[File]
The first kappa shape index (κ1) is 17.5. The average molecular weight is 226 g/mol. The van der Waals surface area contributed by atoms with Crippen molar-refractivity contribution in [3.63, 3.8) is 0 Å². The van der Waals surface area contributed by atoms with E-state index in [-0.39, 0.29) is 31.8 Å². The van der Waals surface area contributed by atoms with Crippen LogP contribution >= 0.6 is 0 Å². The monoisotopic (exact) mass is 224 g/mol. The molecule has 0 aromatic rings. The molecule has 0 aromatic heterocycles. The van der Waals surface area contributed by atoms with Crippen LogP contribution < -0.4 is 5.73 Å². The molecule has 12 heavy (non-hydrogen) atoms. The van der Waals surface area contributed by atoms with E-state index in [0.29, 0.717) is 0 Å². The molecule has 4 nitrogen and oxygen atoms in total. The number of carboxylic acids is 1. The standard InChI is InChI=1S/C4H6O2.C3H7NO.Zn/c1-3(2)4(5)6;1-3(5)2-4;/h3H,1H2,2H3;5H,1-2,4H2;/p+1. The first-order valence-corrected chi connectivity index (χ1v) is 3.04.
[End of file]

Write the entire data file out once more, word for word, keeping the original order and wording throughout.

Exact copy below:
The first kappa shape index (κ1) is 17.5. The average molecular weight is 226 g/mol. The van der Waals surface area contributed by atoms with Crippen molar-refractivity contribution in [3.63, 3.8) is 0 Å². The van der Waals surface area contributed by atoms with E-state index in [-0.39, 0.29) is 31.8 Å². The van der Waals surface area contributed by atoms with Crippen LogP contribution >= 0.6 is 0 Å². The monoisotopic (exact) mass is 224 g/mol. The molecule has 0 aromatic rings. The molecule has 0 aromatic heterocycles. The van der Waals surface area contributed by atoms with Crippen LogP contribution < -0.4 is 5.73 Å². The molecule has 12 heavy (non-hydrogen) atoms. The van der Waals surface area contributed by atoms with E-state index in [0.29, 0.717) is 0 Å². The molecule has 4 nitrogen and oxygen atoms in total. The number of carboxylic acids is 1. The standard InChI is InChI=1S/C4H6O2.C3H7NO.Zn/c1-3(2)4(5)6;1-3(5)2-4;/h3H,1H2,2H3;5H,1-2,4H2;/p+1. The first-order valence-corrected chi connectivity index (χ1v) is 3.04.